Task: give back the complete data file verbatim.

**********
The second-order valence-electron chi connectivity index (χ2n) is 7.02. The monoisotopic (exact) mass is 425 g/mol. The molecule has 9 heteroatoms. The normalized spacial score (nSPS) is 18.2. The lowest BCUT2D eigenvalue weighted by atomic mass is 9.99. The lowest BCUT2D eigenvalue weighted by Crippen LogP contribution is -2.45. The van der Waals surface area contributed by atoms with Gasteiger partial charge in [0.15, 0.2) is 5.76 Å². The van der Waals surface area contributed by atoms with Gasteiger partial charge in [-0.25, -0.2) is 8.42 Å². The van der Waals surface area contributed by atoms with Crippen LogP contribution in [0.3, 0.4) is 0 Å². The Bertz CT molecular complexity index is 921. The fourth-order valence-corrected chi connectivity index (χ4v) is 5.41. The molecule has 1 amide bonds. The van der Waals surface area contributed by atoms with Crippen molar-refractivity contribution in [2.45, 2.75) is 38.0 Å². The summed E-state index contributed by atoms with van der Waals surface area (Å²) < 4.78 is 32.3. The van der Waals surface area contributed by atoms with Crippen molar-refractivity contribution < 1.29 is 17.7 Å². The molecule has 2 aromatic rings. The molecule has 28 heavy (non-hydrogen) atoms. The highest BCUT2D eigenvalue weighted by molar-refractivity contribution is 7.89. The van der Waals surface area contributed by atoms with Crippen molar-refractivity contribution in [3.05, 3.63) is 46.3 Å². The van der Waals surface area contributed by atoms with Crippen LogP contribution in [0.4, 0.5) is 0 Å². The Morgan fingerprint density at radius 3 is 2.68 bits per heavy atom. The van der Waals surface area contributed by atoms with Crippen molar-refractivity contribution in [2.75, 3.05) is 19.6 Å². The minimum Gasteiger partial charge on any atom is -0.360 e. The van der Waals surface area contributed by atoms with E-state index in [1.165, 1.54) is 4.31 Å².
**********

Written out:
The second-order valence-electron chi connectivity index (χ2n) is 7.02. The monoisotopic (exact) mass is 425 g/mol. The molecule has 9 heteroatoms. The normalized spacial score (nSPS) is 18.2. The lowest BCUT2D eigenvalue weighted by atomic mass is 9.99. The lowest BCUT2D eigenvalue weighted by Crippen LogP contribution is -2.45. The van der Waals surface area contributed by atoms with Gasteiger partial charge in [0.15, 0.2) is 5.76 Å². The van der Waals surface area contributed by atoms with Gasteiger partial charge in [-0.25, -0.2) is 8.42 Å². The van der Waals surface area contributed by atoms with Crippen LogP contribution in [0.3, 0.4) is 0 Å². The Bertz CT molecular complexity index is 921. The fourth-order valence-corrected chi connectivity index (χ4v) is 5.41. The molecule has 1 amide bonds. The van der Waals surface area contributed by atoms with Crippen molar-refractivity contribution in [2.45, 2.75) is 38.0 Å². The summed E-state index contributed by atoms with van der Waals surface area (Å²) < 4.78 is 32.3. The van der Waals surface area contributed by atoms with Crippen molar-refractivity contribution < 1.29 is 17.7 Å². The molecule has 2 aromatic rings. The molecule has 28 heavy (non-hydrogen) atoms. The highest BCUT2D eigenvalue weighted by molar-refractivity contribution is 7.89. The van der Waals surface area contributed by atoms with Crippen molar-refractivity contribution in [3.05, 3.63) is 46.3 Å². The van der Waals surface area contributed by atoms with Crippen LogP contribution in [0.4, 0.5) is 0 Å². The Morgan fingerprint density at radius 3 is 2.68 bits per heavy atom. The van der Waals surface area contributed by atoms with Crippen molar-refractivity contribution in [2.75, 3.05) is 19.6 Å². The minimum Gasteiger partial charge on any atom is -0.360 e. The van der Waals surface area contributed by atoms with E-state index in [1.165, 1.54) is 4.31 Å².